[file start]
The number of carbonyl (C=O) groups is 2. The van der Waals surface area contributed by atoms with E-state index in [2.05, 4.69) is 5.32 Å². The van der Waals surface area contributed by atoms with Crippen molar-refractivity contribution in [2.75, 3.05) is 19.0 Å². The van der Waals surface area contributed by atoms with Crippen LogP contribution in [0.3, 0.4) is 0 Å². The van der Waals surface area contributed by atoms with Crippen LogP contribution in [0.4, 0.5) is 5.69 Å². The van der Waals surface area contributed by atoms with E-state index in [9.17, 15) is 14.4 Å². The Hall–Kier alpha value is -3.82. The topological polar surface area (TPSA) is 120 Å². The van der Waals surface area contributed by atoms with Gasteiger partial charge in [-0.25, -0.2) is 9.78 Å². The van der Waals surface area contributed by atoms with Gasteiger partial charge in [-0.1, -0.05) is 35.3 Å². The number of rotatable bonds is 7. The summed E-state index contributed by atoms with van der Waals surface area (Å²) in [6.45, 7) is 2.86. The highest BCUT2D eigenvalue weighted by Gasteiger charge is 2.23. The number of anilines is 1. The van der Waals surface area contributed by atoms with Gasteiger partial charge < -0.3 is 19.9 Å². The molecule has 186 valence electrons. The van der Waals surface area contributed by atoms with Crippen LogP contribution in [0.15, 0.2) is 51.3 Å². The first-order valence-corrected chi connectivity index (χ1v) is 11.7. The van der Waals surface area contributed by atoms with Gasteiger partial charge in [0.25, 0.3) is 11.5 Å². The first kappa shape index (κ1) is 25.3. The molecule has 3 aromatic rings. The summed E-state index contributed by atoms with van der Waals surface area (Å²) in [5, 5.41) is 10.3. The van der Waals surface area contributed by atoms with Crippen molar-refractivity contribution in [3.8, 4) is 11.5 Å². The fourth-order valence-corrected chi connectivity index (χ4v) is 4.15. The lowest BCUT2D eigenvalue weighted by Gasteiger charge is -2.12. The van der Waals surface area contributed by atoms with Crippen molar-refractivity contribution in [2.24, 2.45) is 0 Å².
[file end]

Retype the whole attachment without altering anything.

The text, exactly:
The number of carbonyl (C=O) groups is 2. The van der Waals surface area contributed by atoms with E-state index in [2.05, 4.69) is 5.32 Å². The van der Waals surface area contributed by atoms with Crippen molar-refractivity contribution in [2.75, 3.05) is 19.0 Å². The van der Waals surface area contributed by atoms with Crippen LogP contribution in [0.3, 0.4) is 0 Å². The van der Waals surface area contributed by atoms with Crippen LogP contribution in [0.4, 0.5) is 5.69 Å². The van der Waals surface area contributed by atoms with E-state index in [9.17, 15) is 14.4 Å². The Hall–Kier alpha value is -3.82. The topological polar surface area (TPSA) is 120 Å². The van der Waals surface area contributed by atoms with Gasteiger partial charge in [-0.25, -0.2) is 9.78 Å². The van der Waals surface area contributed by atoms with Gasteiger partial charge in [-0.1, -0.05) is 35.3 Å². The number of rotatable bonds is 7. The summed E-state index contributed by atoms with van der Waals surface area (Å²) in [6.45, 7) is 2.86. The highest BCUT2D eigenvalue weighted by Gasteiger charge is 2.23. The number of anilines is 1. The van der Waals surface area contributed by atoms with Gasteiger partial charge < -0.3 is 19.9 Å². The molecule has 186 valence electrons. The van der Waals surface area contributed by atoms with Crippen LogP contribution in [0.15, 0.2) is 51.3 Å². The first-order valence-corrected chi connectivity index (χ1v) is 11.7. The van der Waals surface area contributed by atoms with Gasteiger partial charge in [0.25, 0.3) is 11.5 Å². The first kappa shape index (κ1) is 25.3. The molecule has 3 aromatic rings. The summed E-state index contributed by atoms with van der Waals surface area (Å²) in [5, 5.41) is 10.3. The van der Waals surface area contributed by atoms with Crippen molar-refractivity contribution in [3.8, 4) is 11.5 Å². The fourth-order valence-corrected chi connectivity index (χ4v) is 4.15. The lowest BCUT2D eigenvalue weighted by Gasteiger charge is -2.12. The van der Waals surface area contributed by atoms with Crippen molar-refractivity contribution in [2.24, 2.45) is 0 Å².